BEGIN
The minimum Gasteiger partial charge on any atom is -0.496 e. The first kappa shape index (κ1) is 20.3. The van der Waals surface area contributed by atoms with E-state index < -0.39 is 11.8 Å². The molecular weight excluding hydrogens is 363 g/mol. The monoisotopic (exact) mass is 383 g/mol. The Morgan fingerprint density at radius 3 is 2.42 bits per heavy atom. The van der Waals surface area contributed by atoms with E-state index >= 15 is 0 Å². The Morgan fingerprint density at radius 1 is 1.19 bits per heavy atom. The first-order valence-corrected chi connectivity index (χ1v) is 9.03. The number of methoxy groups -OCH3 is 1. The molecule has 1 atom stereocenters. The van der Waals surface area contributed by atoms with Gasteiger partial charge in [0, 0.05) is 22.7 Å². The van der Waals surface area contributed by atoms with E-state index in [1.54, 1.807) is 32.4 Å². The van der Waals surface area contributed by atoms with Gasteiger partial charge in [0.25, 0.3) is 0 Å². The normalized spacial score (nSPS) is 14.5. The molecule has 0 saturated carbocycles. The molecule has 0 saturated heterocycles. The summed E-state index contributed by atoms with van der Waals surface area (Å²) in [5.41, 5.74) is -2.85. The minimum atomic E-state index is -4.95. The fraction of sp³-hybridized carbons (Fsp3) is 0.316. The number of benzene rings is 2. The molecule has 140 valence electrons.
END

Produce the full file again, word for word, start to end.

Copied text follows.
The minimum Gasteiger partial charge on any atom is -0.496 e. The first kappa shape index (κ1) is 20.3. The van der Waals surface area contributed by atoms with E-state index < -0.39 is 11.8 Å². The molecular weight excluding hydrogens is 363 g/mol. The monoisotopic (exact) mass is 383 g/mol. The Morgan fingerprint density at radius 3 is 2.42 bits per heavy atom. The van der Waals surface area contributed by atoms with E-state index >= 15 is 0 Å². The Morgan fingerprint density at radius 1 is 1.19 bits per heavy atom. The first-order valence-corrected chi connectivity index (χ1v) is 9.03. The number of methoxy groups -OCH3 is 1. The molecule has 1 atom stereocenters. The van der Waals surface area contributed by atoms with Gasteiger partial charge in [0, 0.05) is 22.7 Å². The van der Waals surface area contributed by atoms with E-state index in [1.54, 1.807) is 32.4 Å². The van der Waals surface area contributed by atoms with Gasteiger partial charge in [0.25, 0.3) is 0 Å². The normalized spacial score (nSPS) is 14.5. The molecule has 0 saturated carbocycles. The molecule has 0 saturated heterocycles. The summed E-state index contributed by atoms with van der Waals surface area (Å²) in [5.41, 5.74) is -2.85. The minimum atomic E-state index is -4.95. The fraction of sp³-hybridized carbons (Fsp3) is 0.316. The number of benzene rings is 2. The molecule has 140 valence electrons.